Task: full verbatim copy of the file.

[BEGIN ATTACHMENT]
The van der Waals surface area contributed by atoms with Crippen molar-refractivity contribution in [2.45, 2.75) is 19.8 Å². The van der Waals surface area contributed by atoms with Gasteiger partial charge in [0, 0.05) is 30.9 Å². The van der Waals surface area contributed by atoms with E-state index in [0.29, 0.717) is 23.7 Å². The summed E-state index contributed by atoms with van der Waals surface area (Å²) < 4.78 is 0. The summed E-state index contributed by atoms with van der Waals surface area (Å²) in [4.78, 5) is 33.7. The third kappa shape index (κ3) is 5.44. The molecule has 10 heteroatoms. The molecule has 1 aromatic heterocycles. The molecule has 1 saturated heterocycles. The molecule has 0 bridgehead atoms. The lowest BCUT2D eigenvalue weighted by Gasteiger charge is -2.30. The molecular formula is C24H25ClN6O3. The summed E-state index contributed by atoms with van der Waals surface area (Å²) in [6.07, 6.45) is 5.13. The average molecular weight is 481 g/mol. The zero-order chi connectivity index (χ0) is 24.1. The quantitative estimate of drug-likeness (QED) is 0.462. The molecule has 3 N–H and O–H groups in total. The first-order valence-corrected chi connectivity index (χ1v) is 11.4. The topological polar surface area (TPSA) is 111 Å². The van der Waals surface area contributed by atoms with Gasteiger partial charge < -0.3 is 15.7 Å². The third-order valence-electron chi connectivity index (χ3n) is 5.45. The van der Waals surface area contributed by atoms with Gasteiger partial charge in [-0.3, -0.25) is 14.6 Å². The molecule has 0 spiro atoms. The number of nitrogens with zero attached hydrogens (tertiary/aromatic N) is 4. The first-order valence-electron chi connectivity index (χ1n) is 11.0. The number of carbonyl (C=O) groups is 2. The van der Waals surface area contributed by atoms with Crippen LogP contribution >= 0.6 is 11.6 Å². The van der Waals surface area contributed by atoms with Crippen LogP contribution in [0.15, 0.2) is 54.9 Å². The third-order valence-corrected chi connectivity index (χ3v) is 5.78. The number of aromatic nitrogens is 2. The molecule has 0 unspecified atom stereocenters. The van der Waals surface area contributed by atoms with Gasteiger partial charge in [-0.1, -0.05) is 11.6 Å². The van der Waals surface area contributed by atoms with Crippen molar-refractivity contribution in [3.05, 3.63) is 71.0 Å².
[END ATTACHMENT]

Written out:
The van der Waals surface area contributed by atoms with Crippen molar-refractivity contribution in [2.45, 2.75) is 19.8 Å². The van der Waals surface area contributed by atoms with Gasteiger partial charge in [0, 0.05) is 30.9 Å². The van der Waals surface area contributed by atoms with E-state index in [0.29, 0.717) is 23.7 Å². The summed E-state index contributed by atoms with van der Waals surface area (Å²) < 4.78 is 0. The summed E-state index contributed by atoms with van der Waals surface area (Å²) in [4.78, 5) is 33.7. The third kappa shape index (κ3) is 5.44. The molecule has 10 heteroatoms. The molecule has 1 aromatic heterocycles. The molecule has 1 saturated heterocycles. The molecule has 0 bridgehead atoms. The lowest BCUT2D eigenvalue weighted by Gasteiger charge is -2.30. The molecular formula is C24H25ClN6O3. The summed E-state index contributed by atoms with van der Waals surface area (Å²) in [6.07, 6.45) is 5.13. The average molecular weight is 481 g/mol. The zero-order chi connectivity index (χ0) is 24.1. The quantitative estimate of drug-likeness (QED) is 0.462. The molecule has 3 N–H and O–H groups in total. The first-order valence-corrected chi connectivity index (χ1v) is 11.4. The topological polar surface area (TPSA) is 111 Å². The van der Waals surface area contributed by atoms with Gasteiger partial charge < -0.3 is 15.7 Å². The third-order valence-electron chi connectivity index (χ3n) is 5.45. The van der Waals surface area contributed by atoms with Gasteiger partial charge in [-0.3, -0.25) is 14.6 Å². The molecule has 0 spiro atoms. The number of nitrogens with zero attached hydrogens (tertiary/aromatic N) is 4. The first-order valence-electron chi connectivity index (χ1n) is 11.0. The number of carbonyl (C=O) groups is 2. The van der Waals surface area contributed by atoms with Crippen LogP contribution >= 0.6 is 11.6 Å². The van der Waals surface area contributed by atoms with Crippen LogP contribution in [0.15, 0.2) is 54.9 Å². The third-order valence-corrected chi connectivity index (χ3v) is 5.78. The number of aromatic nitrogens is 2. The molecule has 0 unspecified atom stereocenters. The van der Waals surface area contributed by atoms with Gasteiger partial charge in [-0.1, -0.05) is 11.6 Å². The van der Waals surface area contributed by atoms with Crippen molar-refractivity contribution in [3.05, 3.63) is 71.0 Å².